Jewelweed has long been a favorite plant.
I was reminded of that this morning when during an early morning walk I encountered a small stand of them along the roadside. It’s only in the last few years that I’ve learned that hummingbirds love the flowers.
Their seed pods fatten when ripe. The seeds inside darken as they ripen.
At the slightest touch, the outer sections of the pod twist and coil, and fling the seeds in all directions.
I closed my hand around a pod, to capture some of the seeds.
I brought the pod and some seeds home, to photograph them with a darker background.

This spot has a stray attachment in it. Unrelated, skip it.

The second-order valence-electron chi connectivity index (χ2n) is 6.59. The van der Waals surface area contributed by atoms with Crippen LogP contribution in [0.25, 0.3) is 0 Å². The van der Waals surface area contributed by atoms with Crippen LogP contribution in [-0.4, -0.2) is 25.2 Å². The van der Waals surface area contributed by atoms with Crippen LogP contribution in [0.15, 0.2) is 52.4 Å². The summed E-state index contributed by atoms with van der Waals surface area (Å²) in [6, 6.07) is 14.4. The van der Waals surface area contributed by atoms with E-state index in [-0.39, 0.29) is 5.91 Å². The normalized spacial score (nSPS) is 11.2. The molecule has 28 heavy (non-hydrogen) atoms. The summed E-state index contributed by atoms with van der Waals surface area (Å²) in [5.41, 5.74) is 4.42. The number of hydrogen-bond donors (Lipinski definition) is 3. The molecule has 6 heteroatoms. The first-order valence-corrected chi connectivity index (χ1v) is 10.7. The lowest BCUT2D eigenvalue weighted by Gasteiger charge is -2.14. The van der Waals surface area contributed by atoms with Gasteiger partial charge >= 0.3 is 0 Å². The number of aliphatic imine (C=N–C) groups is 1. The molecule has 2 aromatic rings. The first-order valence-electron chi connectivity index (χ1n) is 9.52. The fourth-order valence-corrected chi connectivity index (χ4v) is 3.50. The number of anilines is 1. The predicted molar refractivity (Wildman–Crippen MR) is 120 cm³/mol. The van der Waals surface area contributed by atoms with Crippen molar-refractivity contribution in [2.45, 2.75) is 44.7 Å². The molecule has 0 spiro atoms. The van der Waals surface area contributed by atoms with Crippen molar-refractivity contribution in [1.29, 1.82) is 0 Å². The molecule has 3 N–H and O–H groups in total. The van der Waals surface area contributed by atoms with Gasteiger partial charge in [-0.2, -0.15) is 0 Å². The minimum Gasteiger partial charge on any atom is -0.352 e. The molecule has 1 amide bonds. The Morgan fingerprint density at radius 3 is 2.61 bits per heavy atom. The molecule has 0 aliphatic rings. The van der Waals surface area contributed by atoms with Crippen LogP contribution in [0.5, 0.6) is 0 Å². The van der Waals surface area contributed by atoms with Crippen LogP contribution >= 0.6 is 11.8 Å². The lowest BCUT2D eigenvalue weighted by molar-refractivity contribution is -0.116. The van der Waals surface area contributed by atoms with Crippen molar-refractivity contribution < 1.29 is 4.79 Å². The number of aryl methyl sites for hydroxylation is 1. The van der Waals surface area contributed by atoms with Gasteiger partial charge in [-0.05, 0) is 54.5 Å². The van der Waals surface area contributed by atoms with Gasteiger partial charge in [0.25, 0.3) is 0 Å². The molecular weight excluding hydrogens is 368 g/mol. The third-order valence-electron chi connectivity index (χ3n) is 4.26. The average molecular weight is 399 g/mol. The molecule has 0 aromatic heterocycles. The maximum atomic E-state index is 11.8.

I couldn’t resist playing with the pieces.
One day when I was a boy I had some seeds in my hand.
Curious about what was inside, I rubbed off the outer jacket of the seed.
What a surprise!
Some will tell you that jewelweed is so named because when you hold the leaves underwater, they appear silvery, from a layer of air that they trap at the surface of their leaves.
A good notion.
But I prefer to think that the true “jewel” of the jewelweed is the incredible blue of the inner seed coat.